WOODSTOCK — The Republican Women of Shenandoah County and the Shenandoah Freedom Caucus held a Tuesday forum for District 4 School Board candidates at W.O. Riley Park shelter in Woodstock.

Candidates for the seat, Kyle Gutshall and Steve Shaffer, fielded questions from moderator Beecher Bowers. Each candidate gave opening remarks and were asked three questions that were provided ahead of time.

The first question regarded school funding.

Gutshall, who said he is attending Lord Fairfax Community College and majoring in business administration, said he feels his major should help him if he is elected.

“I think that my skills actively pursuing a degree in business, taking accounting classes, other math classes, I think those type of courses will really help me when it comes to looking at a budget,” Gutshall said. “I’m someone who, I identify as a fiscal conservative. I believe that we need to really keep an eye on the spending that were making, but at the same time I do think that the teachers are lacking some pay right now. There’s definitely opportunities to pay teachers more here in Shenandoah County.”

Shaffer said, as a former school board member, he understands and has been part of the process of examining the budget. He said plenty of eyes look over the budget every year to ensure money is spent properly.

Shaffer said teacher pay and benefits must be improved.

“The board can find savings to improve planning and management of facilities, working close with the board of supervisors to better anticipate capital expenses, lobbying to the state for group funding as well,” he said.

Candidates were then asked how they view the job of the school board and how they should work with the community.

Gutshall said he would like to have a town hall once or twice a year with a question and answer session with residents.

“People should be able to address their opinions with our school board, and the school board should take that into consideration,” Gutshall said. “I think there’s been moments in the past two-to-three years where there have been some concerns from the people, whether it was District 1 or District 4, and I think that the people need to have their voices actually listened to.”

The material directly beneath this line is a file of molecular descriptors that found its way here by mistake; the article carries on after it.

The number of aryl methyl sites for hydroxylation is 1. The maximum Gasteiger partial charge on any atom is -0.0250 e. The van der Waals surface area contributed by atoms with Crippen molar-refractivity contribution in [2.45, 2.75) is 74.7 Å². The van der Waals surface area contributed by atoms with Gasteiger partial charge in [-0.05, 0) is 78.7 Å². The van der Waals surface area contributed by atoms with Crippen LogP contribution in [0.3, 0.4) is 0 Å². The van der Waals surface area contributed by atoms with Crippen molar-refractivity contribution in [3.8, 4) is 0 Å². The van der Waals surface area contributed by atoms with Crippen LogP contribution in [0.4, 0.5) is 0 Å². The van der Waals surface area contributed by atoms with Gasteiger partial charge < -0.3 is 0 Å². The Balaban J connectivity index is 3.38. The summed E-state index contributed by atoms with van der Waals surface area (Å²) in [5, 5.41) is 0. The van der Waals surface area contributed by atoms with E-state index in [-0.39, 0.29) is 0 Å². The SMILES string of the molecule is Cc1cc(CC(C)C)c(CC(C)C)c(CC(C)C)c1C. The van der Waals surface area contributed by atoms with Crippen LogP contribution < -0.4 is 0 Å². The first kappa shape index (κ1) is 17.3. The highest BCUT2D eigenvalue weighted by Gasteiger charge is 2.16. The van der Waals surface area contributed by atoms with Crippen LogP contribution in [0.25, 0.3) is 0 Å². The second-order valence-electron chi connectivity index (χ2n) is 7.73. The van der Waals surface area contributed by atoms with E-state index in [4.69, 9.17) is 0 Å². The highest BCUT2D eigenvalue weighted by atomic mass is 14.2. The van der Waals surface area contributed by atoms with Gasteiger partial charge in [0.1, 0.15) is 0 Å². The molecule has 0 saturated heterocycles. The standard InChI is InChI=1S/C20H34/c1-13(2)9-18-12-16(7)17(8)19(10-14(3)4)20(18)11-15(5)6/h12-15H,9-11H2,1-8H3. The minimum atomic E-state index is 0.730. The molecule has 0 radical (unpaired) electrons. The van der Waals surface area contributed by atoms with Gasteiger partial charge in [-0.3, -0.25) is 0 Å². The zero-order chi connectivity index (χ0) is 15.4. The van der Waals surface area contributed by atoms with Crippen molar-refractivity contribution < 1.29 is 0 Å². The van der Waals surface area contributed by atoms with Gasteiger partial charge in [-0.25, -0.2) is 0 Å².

Shaffer said there is a process for parents and guardians to fix issues. He said they should first go to principals. If that doesn’t work, he said they go to the central office. If that still doesn’t work, he said go to school board members. He said he would gladly respond to emails and phone calls. He also said parents should not take their issues to social media, because that only make issues worse.

Shaffer said there’s a lot of challenges that the schools face.

“I believe the schools do fairly well with all of the challenges they must deal with on a daily basis,” Shaffer said. “As a school board member, communication is the key. ... The school system is a large ship. It takes a lot to get it steered. Educating passengers along the way, helping our teachers and staff. The school board makes local decisions based on what’s best for all the children on board.”

The final question asked what the best ways are to support teachers in a school system that is struggling with SOLs, losing students to private schools and homeschooling, and losing teachers to other divisions.

“My observations while in high school were there were a lot of students who struggled with the SOL tests, and I think it’s understandable,” Gutshall said. “It’s not easy. And the teachers are put into a position where they need to teach to this specific test, and it kind of limits what they’re able to do beyond that. A lot of time during the semester they’re spending on one specific topic or trying to get ready for this SOL test. And there’s a lot of students out there who have trouble trying to adapt to that, because not everyone is a good test taker. Not everyone is able to remember the content that you need to take the SOL tests.”